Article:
Put aside all your numbers for a while (It is statistically proven that there are too many threads open on that subject already.)
After reading Lancet editor Richard Horton’s defence of his survey in The Guardian I was struck by his final statement (not least because it is virtually the first time that I have seen somebody who argues against intervention actually even attempt to outline a progressive alternative to the overthrow of dictators.)
Unfortunately Mr Horton is very vague about what he actually means:
And finally, we can truthfully say that our foreign policy – based as it is on 19th-century notions of the nation-state – is long past its sell-by date. We need a new set of principles to govern our diplomacy and military strategy – principles that are based on the idea of human security and not national security, health and wellbeing and not economic self-interest and territorial ambition.
The best hope we can have from our terrible misadventure in Iraq is that a new political and social movement will grow to overturn this politics of humiliation. We are one human family. Let’s act like it.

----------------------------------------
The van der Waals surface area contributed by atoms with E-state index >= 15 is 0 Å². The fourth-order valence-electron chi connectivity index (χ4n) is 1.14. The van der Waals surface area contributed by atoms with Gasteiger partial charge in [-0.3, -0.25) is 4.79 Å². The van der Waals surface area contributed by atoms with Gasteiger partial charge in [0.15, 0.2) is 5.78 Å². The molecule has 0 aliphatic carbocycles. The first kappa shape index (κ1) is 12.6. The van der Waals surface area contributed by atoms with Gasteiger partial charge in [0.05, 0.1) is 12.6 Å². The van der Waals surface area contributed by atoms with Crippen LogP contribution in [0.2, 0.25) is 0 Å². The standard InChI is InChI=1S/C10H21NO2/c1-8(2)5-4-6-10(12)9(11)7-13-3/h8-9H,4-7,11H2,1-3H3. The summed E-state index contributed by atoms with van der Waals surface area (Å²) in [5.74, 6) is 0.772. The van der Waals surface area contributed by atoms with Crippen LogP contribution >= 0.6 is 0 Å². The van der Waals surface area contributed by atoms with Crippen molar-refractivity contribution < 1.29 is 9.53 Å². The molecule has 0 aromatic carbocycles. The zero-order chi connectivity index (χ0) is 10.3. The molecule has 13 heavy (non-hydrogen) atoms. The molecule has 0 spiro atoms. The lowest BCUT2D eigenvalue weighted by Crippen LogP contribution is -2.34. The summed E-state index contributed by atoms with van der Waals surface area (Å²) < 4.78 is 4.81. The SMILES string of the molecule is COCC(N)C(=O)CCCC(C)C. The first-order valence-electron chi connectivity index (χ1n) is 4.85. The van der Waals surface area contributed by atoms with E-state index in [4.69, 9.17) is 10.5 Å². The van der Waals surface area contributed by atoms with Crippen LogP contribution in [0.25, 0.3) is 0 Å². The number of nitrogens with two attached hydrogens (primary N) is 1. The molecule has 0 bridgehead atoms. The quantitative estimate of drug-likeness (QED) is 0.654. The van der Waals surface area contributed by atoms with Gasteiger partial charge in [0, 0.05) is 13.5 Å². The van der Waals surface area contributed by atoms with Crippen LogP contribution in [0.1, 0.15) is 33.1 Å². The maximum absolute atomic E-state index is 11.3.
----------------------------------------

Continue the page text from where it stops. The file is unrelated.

So what do you think that Horton is actually advocating? A stronger UN? World Socialism? Something along the lines of Thomas More’s most famous work?
What “principles” might help the 21st century be a less bloody and painful era than it’s predecessor? Whose “human security” does Horton mean? The dictators, or his victims? Are we really supposed to sit back comfortably in our “safe European homes” as people “in far away countries of which we know nothing” suffer tyranny? Is “a boot stamping on a human face – forever” really the best “human security” that most of the worlds population can hope for?
Surely both sides of the intervention argument can come up with some creative “principles” for the 21st century.